Over the past few decades, one of the few policy issues in American life that gets broad support across the political spectrum is early childhood education. Polling from January of 2021 suggests that the vast majority of Americans — 73% of Republican voters and 95% of Democratic voters — support making preschool education available to all three- and four-year-old kids at no additional cost to parents.
For my own part, I have spent most of my life working in education as a high school teacher and college-level academic advisor. When you work with kids of any age, it’s easy to see the immediate benefits of educational programs, which, for one, give kids a safe and healthy environment in which they can learn more about themselves. I spent time teaching poetry to elementary school students many years ago, and it was amazing to witness the impact of giving kids a space to be with their peers — to be creative and share their experience.
Sadly — though probably unsurprisingly — the COVID-19 pandemic has resulted in declines in both enrollment and funding in early childhood programs in the U.S. According to the National Institute for Early Education Research, “Enrollment in state-funded preschool dropped for the first time in 20 years, erasing a decade of growth with a decline of more than 298,000 children in one year.” Additionally, the brunt of that decline has fallen on low-income and minority kids and families.
So, let’s take a look at the ins and outs of early childhood education in the U.S. Why is it so important, and where are we headed from here?
What Are the Benefits of Early Childhood Education?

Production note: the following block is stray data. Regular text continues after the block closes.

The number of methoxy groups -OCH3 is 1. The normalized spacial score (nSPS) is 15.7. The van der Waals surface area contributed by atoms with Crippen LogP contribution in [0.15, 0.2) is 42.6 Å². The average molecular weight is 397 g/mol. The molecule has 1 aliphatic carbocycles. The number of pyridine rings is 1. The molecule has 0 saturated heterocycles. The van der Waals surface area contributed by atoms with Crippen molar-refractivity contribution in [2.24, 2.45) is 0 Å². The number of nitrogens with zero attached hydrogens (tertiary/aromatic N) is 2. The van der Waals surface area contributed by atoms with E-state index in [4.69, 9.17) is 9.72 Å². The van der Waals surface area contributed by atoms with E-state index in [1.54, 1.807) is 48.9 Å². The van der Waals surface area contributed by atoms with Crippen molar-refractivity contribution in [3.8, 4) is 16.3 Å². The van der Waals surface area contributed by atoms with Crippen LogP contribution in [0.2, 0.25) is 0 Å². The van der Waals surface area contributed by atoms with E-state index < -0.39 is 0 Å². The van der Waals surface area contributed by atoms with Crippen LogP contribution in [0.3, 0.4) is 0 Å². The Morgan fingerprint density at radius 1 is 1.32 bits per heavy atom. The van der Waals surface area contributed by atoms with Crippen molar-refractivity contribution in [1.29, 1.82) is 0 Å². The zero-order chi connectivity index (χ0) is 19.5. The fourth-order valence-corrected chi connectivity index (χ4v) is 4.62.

The Centers for Disease Control and Prevention (CDC) says that the aim of early childhood education is “to improve the cognitive and social development of children.” While some programs are more focused on academic work — literacy, for example — others also focus on socio-emotional development, and provide care ranging from health care to something as seemingly basic as meals. Add it all up, and early childhood education provides a wide range of benefits that meaningfully impact the lives of kids far beyond the present moment.
In fact, some of the most prevalent benefits seem to show up in studies that take decades to complete. The Abecedarian Project, which “provided educational childcare and high-quality preschool from age 0–5 to children from very disadvantaged backgrounds” in Chapel Hill, North Carolina in the early 1970s, found in an age-30 follow-up that participants were more likely to be employed and to have graduated from college, among other factors.
Taken as a whole, the positive benefits of early childhood education really add up. For kids, the CDC points to improvements in cognitive development, emotional development, self-regulation and academic achievement. The benefits ripple out much wider than just those, though. The CDC also points to reductions in “crime, welfare dependency, …child abuse and neglect,” among a host of other cultural benefits, that come from investments in early childhood education. Basically, in terms of cold calculation, the money is worth spending. According to some estimates, the return on investment in this area can be as much as 13%.